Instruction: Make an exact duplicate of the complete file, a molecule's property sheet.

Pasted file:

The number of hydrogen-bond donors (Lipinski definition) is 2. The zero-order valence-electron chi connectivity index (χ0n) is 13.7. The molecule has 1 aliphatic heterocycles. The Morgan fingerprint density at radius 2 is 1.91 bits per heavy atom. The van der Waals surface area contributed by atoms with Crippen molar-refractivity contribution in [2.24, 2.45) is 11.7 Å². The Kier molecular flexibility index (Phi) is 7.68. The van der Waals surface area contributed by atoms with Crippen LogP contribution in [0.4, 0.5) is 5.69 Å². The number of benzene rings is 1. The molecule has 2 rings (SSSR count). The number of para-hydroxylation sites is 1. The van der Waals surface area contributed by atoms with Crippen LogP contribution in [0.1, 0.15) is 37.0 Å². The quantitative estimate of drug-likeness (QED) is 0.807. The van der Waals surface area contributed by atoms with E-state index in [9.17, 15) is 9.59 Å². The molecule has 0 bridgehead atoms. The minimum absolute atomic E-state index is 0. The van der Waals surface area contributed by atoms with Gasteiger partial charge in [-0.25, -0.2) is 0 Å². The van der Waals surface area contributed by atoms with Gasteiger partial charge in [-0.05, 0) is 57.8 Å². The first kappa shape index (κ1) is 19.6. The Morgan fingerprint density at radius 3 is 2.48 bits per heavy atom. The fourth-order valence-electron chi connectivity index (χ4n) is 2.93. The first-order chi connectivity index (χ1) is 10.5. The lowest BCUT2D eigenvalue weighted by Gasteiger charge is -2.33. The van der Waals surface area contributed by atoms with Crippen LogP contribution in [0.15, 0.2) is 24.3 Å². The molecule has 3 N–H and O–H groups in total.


The number of hydrogen-bond donors (Lipinski definition) is 2. The zero-order valence-electron chi connectivity index (χ0n) is 13.7. The molecule has 1 aliphatic heterocycles. The Morgan fingerprint density at radius 2 is 1.91 bits per heavy atom. The van der Waals surface area contributed by atoms with Crippen molar-refractivity contribution in [2.24, 2.45) is 11.7 Å². The Kier molecular flexibility index (Phi) is 7.68. The van der Waals surface area contributed by atoms with Crippen LogP contribution in [0.4, 0.5) is 5.69 Å². The number of benzene rings is 1. The molecule has 2 rings (SSSR count). The number of para-hydroxylation sites is 1. The van der Waals surface area contributed by atoms with Crippen LogP contribution in [0.1, 0.15) is 37.0 Å². The quantitative estimate of drug-likeness (QED) is 0.807. The van der Waals surface area contributed by atoms with E-state index in [9.17, 15) is 9.59 Å². The molecule has 0 bridgehead atoms. The minimum absolute atomic E-state index is 0. The van der Waals surface area contributed by atoms with Gasteiger partial charge in [-0.25, -0.2) is 0 Å². The van der Waals surface area contributed by atoms with Gasteiger partial charge in [-0.05, 0) is 57.8 Å². The first kappa shape index (κ1) is 19.6. The Morgan fingerprint density at radius 3 is 2.48 bits per heavy atom. The fourth-order valence-electron chi connectivity index (χ4n) is 2.93. The first-order chi connectivity index (χ1) is 10.5. The lowest BCUT2D eigenvalue weighted by Gasteiger charge is -2.33. The van der Waals surface area contributed by atoms with Crippen LogP contribution in [0.15, 0.2) is 24.3 Å². The molecule has 3 N–H and O–H groups in total.